We watched game six at the dive bar in Tonawanda that pretty much sponsored my 20’s, the Eldredge Club. When Briere scored the friend next to me punched through the low ceiling and sent the tile flying. We had one final celebratory combustion of joy, but even as he said “Fuck! If only we’d won game five!” I was certain there would be more.
Despite being a Red Sox fan since childhood, I’d never been to a Red Sox game, home or away. My grandparents were getting too old to take trips and my mom was far too stressed out over the costs of my continued legal education to spring for some treat to Cleveland or Toronto. But as luck would have it, for my 22nd birthday my girlfriend had without my knowledge booked us a stay in the Rogers Center Hotel along with two tickets to a Jays-Sox game the night in between games six and seven. We spent the night at dinner watching BP, then watching Ortiz and Manny homer while in the back of my head knowing that there was no reason this spring, which had so far been so perfect, had so many amazing moments, had to end.
We drove back the next day, speeding down the QEW in the sun. Despite being slightly disappointed that my Sabres car flag and flown out on the LaSalle Expressway the day before, I was confident. As a matter of fact I don’t think I have ever been so sure of a Sabres victory before or since. I knew they were going to pull it off, fuck the decimated blue line, fuck the staph infection, and fuck Carolina. I knew they were going to win game seven, get a couple defensemen back for the Cup Finals and blow away whatever pitiful excuse for a western conference champion was going to limp in as our opponent.
I was madly in love, would be attending the school I’d dreamed of one day attending since I was a child. I was on the path toward the career I wanted since before I entered my teens. On top of all that, Buffalo was going to have its first major sports title in its history. It was too perfect. Kiss played that silly All-American Rejects mash-up with RJ calls and fuck if I wasn’t getting the chills on the Rainbow Bridge, eager to get home, get my gear on and hit the bar. We were going to experience a goddamn moment.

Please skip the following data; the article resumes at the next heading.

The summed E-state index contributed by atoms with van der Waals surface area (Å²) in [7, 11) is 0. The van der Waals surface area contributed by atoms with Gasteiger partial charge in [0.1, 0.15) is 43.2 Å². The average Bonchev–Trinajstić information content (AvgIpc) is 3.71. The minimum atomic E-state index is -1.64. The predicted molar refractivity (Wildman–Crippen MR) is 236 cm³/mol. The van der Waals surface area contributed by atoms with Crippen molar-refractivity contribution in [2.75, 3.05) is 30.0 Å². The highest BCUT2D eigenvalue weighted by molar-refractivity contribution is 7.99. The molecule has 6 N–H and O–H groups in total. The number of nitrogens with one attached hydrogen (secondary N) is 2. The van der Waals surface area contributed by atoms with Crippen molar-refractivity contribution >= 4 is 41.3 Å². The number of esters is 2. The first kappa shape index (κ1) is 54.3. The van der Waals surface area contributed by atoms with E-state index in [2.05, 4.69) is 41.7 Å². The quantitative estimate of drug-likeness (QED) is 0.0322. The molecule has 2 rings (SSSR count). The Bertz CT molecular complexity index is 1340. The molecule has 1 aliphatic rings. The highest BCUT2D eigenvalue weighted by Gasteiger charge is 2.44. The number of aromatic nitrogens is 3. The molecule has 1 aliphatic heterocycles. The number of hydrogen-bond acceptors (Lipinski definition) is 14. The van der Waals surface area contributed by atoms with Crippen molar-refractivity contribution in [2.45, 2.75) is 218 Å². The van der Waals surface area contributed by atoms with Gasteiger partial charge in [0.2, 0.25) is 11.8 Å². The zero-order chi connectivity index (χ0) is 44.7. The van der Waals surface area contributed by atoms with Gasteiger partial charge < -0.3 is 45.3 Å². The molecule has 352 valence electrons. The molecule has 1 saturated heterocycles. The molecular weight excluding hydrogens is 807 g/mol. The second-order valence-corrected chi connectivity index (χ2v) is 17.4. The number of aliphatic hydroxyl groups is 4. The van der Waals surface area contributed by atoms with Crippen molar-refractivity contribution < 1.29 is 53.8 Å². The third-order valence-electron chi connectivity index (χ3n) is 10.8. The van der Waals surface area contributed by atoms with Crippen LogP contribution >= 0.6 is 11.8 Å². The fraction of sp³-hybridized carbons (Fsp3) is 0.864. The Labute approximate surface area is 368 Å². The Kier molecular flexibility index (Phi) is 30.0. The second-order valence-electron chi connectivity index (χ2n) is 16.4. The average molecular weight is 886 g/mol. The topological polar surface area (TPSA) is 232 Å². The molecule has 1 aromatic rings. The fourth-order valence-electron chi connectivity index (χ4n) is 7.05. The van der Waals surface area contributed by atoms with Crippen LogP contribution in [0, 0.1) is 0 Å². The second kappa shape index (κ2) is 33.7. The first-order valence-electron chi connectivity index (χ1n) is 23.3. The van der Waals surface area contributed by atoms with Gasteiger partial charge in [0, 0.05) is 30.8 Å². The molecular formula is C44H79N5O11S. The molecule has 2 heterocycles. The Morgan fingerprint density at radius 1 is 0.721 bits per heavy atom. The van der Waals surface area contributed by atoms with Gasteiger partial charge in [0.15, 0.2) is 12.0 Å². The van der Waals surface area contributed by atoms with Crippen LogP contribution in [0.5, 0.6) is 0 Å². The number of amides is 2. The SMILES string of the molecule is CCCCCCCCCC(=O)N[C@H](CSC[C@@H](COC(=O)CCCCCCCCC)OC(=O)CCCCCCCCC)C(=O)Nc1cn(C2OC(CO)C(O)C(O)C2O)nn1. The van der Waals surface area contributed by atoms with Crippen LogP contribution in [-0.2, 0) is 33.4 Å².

And we did.
I feel like every half generation or so has their defining moment of Buffalo sports pain. Sometimes it’s the obvious, like 1975 or Wide Right or No Goal. To others it’s more obscure. It’s the 1980 Bills, Brad Park or the Bills finale against Pittsburgh. For many of us millennials, with a Bills team wandering the abyss for half our lives or more, this Sabres team was that defining moment. We were sure it was our time, but like everyone else before us learned, it wasn’t to be.
I cried on the sidewalk that night- it was a couple weeks before the cloud lifted. Several days later I had friends over at my grandparents as I did most weeks, and my best friend and I couldn’t even hang out with everyone doing the usual beer pong, music and laughter thing. We sat on the front porch, sipping beers, incredulously wondering how our other friends could even enjoy themselves. Part of growing up is invariably learning that the world, its inhabitants and its workings do not operate on a moral plane. There is no “fair” and “unfair,” there is only what happens and what doesn’t.